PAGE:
Fans want to pick their greatness

by Gary Shelton on February 1, 2021

in general

Brady or Belichick? Are we still debating?./TIM WIRT

Monday, 4 a.m.

In the end, there can be just one. And for us, that's fine. Heck, we want there to be just one.

We want a king of the mountain. We want a last man standing. We want to assign all of the credit to one guy and hang the reason on them.

Lennon or McCartney?

Lewis or Clark?

Batman or Superman?

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Go ahead. Pick your favorite. That's the way the world works. We don't want to hear about shared credit, or mutual responsibility. We want to hoist one guy on our shoulders and parade him around the grass.

No, it doesn't make much sense, if you think about it. But we're a one-man group. No one ever chanted "Hail to the King, and to the other guy, too." We don't worry about who steered the ship, we want to praise Magellan. We don't care about who was on the other end of Thomas Edison's phone call. Just that Tommy made it.

And so it is with the latest, greatest debate in the NFL.

Was it Belichick, or was it Brady, who was the more responsible for the dynasty of the New England Patriots?

A warning: Any other answer is not acceptable. You can't answer Rob Gronkowski or Teddy Bruschi or Randy Moss or the weak AFC East or the broken rules. This is a two-option discussion. Was it the coach, or was it the quarterback?

Oh, if you've been around, you've heard forms of this question before. With the Cowboys, was it Jimmy Johnson or Jerry Jones? With the Bucs, was it Jon Gruden or Tony Dungy? With Washington, was it Bobby Beathard or Joe Gibbs? With the Giants, was it George Young or Bill Parcells?

Of course, each of the men were better as a set. Without Johnson, Jones won one Super Bowl. Johnson didn't win any. Beathard was in San Diego for 10 years but never won one; Gibbs won one more. Young and Parcells never won one once they divorced.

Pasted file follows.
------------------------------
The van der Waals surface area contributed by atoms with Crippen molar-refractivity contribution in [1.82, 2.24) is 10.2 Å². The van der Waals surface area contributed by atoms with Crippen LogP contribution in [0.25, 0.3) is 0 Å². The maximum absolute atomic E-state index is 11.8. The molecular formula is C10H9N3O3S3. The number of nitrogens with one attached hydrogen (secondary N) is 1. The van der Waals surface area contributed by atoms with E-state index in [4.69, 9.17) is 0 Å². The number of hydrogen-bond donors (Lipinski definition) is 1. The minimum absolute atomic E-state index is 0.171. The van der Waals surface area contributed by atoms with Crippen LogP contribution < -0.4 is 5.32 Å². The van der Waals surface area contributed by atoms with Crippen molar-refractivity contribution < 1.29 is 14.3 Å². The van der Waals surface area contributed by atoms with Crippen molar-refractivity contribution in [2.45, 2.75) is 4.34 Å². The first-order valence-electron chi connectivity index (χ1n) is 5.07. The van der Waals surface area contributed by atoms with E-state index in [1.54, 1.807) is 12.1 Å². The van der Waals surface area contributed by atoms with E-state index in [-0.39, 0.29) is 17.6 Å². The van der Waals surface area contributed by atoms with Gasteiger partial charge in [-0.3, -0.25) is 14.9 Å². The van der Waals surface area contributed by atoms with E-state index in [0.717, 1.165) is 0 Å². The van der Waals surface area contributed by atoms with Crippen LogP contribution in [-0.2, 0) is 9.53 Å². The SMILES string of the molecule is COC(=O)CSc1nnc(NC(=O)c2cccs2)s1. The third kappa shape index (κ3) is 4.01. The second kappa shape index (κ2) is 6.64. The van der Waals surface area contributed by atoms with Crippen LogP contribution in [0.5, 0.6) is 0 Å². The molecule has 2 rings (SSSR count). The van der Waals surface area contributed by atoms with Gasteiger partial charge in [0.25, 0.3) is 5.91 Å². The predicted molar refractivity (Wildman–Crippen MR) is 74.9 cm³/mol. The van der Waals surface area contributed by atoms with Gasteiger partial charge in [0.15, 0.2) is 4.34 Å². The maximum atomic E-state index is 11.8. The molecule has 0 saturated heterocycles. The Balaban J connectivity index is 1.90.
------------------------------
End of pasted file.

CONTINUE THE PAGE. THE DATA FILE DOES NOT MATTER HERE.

Dungy and Gruden didn't work together. The debate between those two was who deserved credit for the 2003 Super Bowl. For that event, I'd say Gruden. But Dungy didn't inherit nearly the talent that Gruden did.

And so it goes. The truth is that winning takes a lot of people rowing in the same direction. Why we insist on a key element, a guru with all of the secrets, is a mystery. But we do.

I've always said that the Super Bowl was Gruden's, but the building of the team was Dungy's. It took both men. Jimmy Johnson was the special force in Dallas, but Jones won a Super Bowl without him. Beathard and Gibbs. as with Young and Parcells, both played their parts.

But with Belichick and Brady, you get a different element. You get a player and a coach, and the debate over which is more important.

Let's be fair. Brady won the first round. His team is the Super Bowl, and Belichick is somewhere in the basement trying to decide whether to watch the game or work on his grumpy face. But coaches last longer than players, even though Belichick is 68, and Belichick figures to have more opportunities left. Besides, if you're comparing resumes, Belichick gets a lot of credit for the titles he helped win while working for Parcells.

The real answer -- and deep down, you know this -- is that it took both men to win six Super Bowls. Neither one of them was hanging around waiting for the other guy to contribute something. Again, though, when we are comparing legacies, we want to pick this guy over that one.

It's easy to pick Brady. Belichick has never won a Super Bowl without him. But when he won his first, against the Rams, Brady wasn't the player he would become, either.

The bottom line? Both are great, perhaps the greatest ever to do their jobs. And much of the way we remember them will be as a tandem. Let's wait until both have written their final chapters before we compare.

I think it's great that Brady's move paid off for him. I think Belichick had a great run.

I also think Lennon over McCartney, Clark over Lewis, Batman over Superman, Dungy over Gruden, Johnson over Jones, Young over Parcells and Gibbs over Beathard.

But that's just me.

I could be wrong.

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